Along the Syr Darya
(Baikonur, Kyzylorda Province, Kazakhstan)

Proceeding southbound on Korolev Avenue, after passing successfully through the security checkpoint gates of the city of Baikonur (formerly known as either Zarya, or Leninsk, or also even Zvezdograd; and originally dubbed solely "Desyataya Ploshadka: Site 10"), one notices the unusual and synthetic looking green color of the irrigated and trimmed lawns framing the newly opened Sputnik Hotel, the first of its kind in the city: a hotel designed for foreign international tourists. After passing by the Sputnik, one quickly recognizes, off in the southeastern direction, the historic Cosmonaut Hotel Baikonur. Following a concrete pathway located to the right side of the Cosmonaut Hotel's main entrance and continuing in the easterly direction, the casual wanderer will enter the grounds of a public park dissected by an allée planted by—and ceremoniously honoring—all previous passengers from the Soviet & Russian space program. At the end of the avenue of trees is the location of a simple concrete viewing terrace. Having a dilapidated surface of faded cement blocks, along with utilitarian and rusted metal hand railings, this viewing platform terrace—designed to display a monument replicating (in shrunken form) the Proton rocket—overlooks the banks of the Syr Darya river. After taking in the vast panoramic view of the river and the eastern steppe terrain, with its expansive and intimidating character, one can opt for a perpendicular adjacent paved walkway, which leads in the southerly direction and transforms eventually into a dirt pathway sloping gently downwards towards the banks of the river below.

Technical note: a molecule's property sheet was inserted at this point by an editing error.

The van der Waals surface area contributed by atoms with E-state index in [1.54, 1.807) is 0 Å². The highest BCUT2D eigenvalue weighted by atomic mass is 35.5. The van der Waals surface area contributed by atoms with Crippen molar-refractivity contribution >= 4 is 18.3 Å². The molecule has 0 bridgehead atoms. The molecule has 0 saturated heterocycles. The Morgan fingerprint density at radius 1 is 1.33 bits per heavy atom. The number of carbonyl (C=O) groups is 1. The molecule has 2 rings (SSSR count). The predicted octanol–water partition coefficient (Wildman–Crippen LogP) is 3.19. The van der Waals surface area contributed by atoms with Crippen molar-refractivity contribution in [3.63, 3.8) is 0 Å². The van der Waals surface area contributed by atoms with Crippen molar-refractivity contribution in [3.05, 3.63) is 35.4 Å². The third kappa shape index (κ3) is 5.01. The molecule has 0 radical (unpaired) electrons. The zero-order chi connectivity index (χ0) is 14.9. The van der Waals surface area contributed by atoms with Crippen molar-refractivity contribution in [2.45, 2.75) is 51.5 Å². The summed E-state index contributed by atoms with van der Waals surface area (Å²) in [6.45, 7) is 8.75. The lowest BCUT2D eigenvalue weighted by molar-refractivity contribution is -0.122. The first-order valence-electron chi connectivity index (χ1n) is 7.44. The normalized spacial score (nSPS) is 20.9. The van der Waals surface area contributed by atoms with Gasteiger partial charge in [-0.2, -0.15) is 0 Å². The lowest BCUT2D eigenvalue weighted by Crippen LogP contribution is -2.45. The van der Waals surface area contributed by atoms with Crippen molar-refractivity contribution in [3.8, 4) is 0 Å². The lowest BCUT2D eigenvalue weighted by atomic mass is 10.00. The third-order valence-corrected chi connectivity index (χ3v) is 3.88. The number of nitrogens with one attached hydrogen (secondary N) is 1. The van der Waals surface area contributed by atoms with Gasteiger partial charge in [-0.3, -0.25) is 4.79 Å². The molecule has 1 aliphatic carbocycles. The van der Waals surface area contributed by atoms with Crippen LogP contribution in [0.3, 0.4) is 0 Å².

Taking a break here along the shore of the Syr Darya's meandering path, some slight remnants of former river bank activity can be found: a few formalized water basins, iron pole support structures, paved landings and 2 nondescript industrial sheds. The use for these forgotten and rusted artifacts remains for the most part unclear, as any casual questioning of the local swimmers and novice fishermen (of which there are only a handful) turns up every time the same standard uniform reply: a gentle shrugging of the shoulders, in conjunction with a silent and subtle frown; a sympathetic but decisive deferral of sorts. Perhaps these mystery riverfront fragments were once solely just diving boards and swimming accessories for the summer months? (But isn't the water here too shallow for diving?) Or perhaps they were only a type of commercial boat docking accessory? (For a non-navigable waterway with sandbars throughout?) Could the remnants relate to the rarely mentioned former (and now legally banned) horn hunters of the region, a group previously in an ever diligent search for the native Saiga Antelope herds, a once yet no longer common sight on the surrounding steppe.

To these thoughts and questions, only the so-called "idiot of the outskirts"—a regular visitor to the shore, and resident of the notorious sand swept district on the western edge of the city—had a word to say. Unfortunately however, his tendency to hiss and whistle when describing and recalling made every utterance resemble less a structured sentence than that of a mimicry: a solo auditory performance of the sounds of the spring sandstorms known to overwhelm his famously inhospitable district. And with the presentation of each new sentence (or was it actually a musical performance?) the man formulated not exactly answers to the questions posed, but instead a quiet sonic depiction—one whose elements of delivery seemed to relate something of the essence of existence found along this desolate and isolated central plain.


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